The University of Alabama

From ‘Earth to the Universe’ Exhibit Opens at UA Museum

A superb face-on spiral galaxy, The Whirlpool is a popular target for amateur astronomers. This image shows what the NASA / ESA Hubble Space Telescope saw when it observed this classic spiral. Special filters highlight the red glow of enormous hydrogen gas clouds, and this view shows how The Whirlpool is interacting with its much smaller neighbor, the yellow-coloured NGC 5195. (S. Beckwith for the NASA/ ESA Hubble Heritage Team)

A superb face-on spiral galaxy, The Whirlpool is a popular target for amateur astronomers. This image shows what the NASA / ESA Hubble Space Telescope saw when it observed this classic spiral. Special filters highlight the red glow of enormous hydrogen gas clouds, and this view shows how The Whirlpool is interacting with its much smaller neighbor, the yellow-coloured NGC 5195. (S. Beckwith for the NASA/ ESA Hubble Heritage Team)

TUSCALOOSA, Ala. — The University of Alabama’s Museum of Natural History announces the opening of “From Earth to the Universe,” a photographic exhibit on display in the Museum’s Atrium Gallery.

The exhibit consists of 26 stunning images of the universe taken from various telescopes around the world and many of NASA’s space probes. The images in “From Earth to the Universe” are a sample of the wide range of galaxies and star clusters in the universe. The exhibit is part of the mission for the International Year of Astronomy 2009 to bring the universe to everyone.

“We are pleased to serve as a venue for this international exhibition,” said Randy Mecredy, director of UA’s Alabama Museum of Natural History. “These wonderful astronomical images offer views of space that are not visible through a regular telescope and expose the audience to the wonder of the cosmos.”

“These images represent the most memorable products of many cameras and telescopes, at locations from sea level to the vicinity of Saturn,” said  Dr. William Keel, professor of astronomy and curator of the exhibition. “They were selected for visual impact rather than a survey of the science, and a good way to take them in is to simply let the impressions wash over you.”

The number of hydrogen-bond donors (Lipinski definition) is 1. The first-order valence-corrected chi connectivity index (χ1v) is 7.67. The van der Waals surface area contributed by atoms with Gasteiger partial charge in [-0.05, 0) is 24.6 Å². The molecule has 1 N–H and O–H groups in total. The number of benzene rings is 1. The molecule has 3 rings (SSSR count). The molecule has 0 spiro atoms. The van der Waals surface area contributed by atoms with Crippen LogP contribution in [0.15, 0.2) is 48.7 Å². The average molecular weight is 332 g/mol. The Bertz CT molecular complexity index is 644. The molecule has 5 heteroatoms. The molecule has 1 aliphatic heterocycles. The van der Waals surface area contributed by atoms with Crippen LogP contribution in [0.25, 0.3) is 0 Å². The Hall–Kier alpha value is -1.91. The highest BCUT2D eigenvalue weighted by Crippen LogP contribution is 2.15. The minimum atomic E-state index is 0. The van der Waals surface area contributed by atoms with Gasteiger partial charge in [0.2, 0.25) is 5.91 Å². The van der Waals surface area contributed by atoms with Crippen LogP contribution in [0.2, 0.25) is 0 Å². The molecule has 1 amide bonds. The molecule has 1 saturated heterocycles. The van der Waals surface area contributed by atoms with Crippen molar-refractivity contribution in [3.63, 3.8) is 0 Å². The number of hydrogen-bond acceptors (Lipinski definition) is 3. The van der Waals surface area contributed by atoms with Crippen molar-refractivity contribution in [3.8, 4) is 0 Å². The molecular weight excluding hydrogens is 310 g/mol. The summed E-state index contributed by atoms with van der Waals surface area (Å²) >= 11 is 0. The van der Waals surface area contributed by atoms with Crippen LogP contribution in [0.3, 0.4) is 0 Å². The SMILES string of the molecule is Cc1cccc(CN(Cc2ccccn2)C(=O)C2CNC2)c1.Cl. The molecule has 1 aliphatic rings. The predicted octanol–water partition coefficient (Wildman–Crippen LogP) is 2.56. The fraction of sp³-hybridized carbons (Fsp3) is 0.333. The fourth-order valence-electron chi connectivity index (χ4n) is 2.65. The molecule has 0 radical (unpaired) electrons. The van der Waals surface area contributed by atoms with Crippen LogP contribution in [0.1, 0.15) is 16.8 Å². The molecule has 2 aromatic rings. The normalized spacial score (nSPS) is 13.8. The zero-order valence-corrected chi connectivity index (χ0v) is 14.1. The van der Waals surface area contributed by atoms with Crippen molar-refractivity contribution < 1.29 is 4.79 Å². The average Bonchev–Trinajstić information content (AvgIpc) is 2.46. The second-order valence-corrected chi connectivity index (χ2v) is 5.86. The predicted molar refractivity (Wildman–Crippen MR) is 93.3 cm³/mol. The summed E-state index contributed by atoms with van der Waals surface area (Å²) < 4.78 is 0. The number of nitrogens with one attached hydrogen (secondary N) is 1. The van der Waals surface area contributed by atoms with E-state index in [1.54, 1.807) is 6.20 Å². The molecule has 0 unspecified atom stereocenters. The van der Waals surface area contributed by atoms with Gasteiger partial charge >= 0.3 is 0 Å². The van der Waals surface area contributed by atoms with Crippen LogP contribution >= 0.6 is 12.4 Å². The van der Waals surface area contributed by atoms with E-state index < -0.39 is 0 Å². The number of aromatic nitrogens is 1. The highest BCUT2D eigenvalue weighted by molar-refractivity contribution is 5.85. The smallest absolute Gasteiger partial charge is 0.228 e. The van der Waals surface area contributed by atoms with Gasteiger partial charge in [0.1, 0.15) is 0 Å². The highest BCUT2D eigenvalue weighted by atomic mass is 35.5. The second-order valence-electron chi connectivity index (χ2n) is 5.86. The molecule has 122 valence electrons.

The International Year of Astronomy 2009 celebrates the first astronomical use of the telescope by Galileo – a momentous event that initiated 400 years of astronomical discoveries and triggered a scientific revolution which profoundly affected our worldview. Now telescopes on the ground and in space explore the Universe, 24 hours a day, across all wavelengths of light.

“The International Year of Astronomy 2009 gives all nations a chance to participate in this ongoing exciting scientific and technological revolution,” said Catherine Cesarsky, president of the International Astronomical Union.

“This exhibition stretches around the globe,” said Keel. “Our installation has the added feature of a research partnership with the new Planetario Habana in Cuba where these prints are on display at the opening of the new planetarium and science-outreach center in Havana.”

The exhibit will be on display at the UA Museum of Natural History through December 23. The Museum is open Monday thru Saturday from 10 am to 4:30 pm. Admission is $2 for adults and $1 for children – UA students, staff and faculty are admitted for free.

UA’s department of physics and astronomy is part of the College of Arts and Sciences, the University’s largest division and the largest liberal arts college in the state. Students from the College have won numerous national awards including Rhodes Scholarships, Goldwater Scholarships and memberships on the USA Today Academic All-American Teams.

The University of Alabama, a student-centered research university, is experiencing significant growth in both enrollment and academic quality. This growth, which is positively impacting the campus and the state's economy, is in keeping with UA's vision to be the university of choice for the best and brightest students. UA, the state's flagship university, is an academic community united in its commitment to enhancing the quality of life for all Alabamians.

  • CONTACT: Chris Bryant, UA Media Relations, 205/348-8323, cbryant@ur.ua.edu
  • SOURCE: Randy Mecredy, director, Alabama Museum of Natural History, 205/348-2136; Dr. William Keel, 205/348-1641, wkeel@bama.ua.edu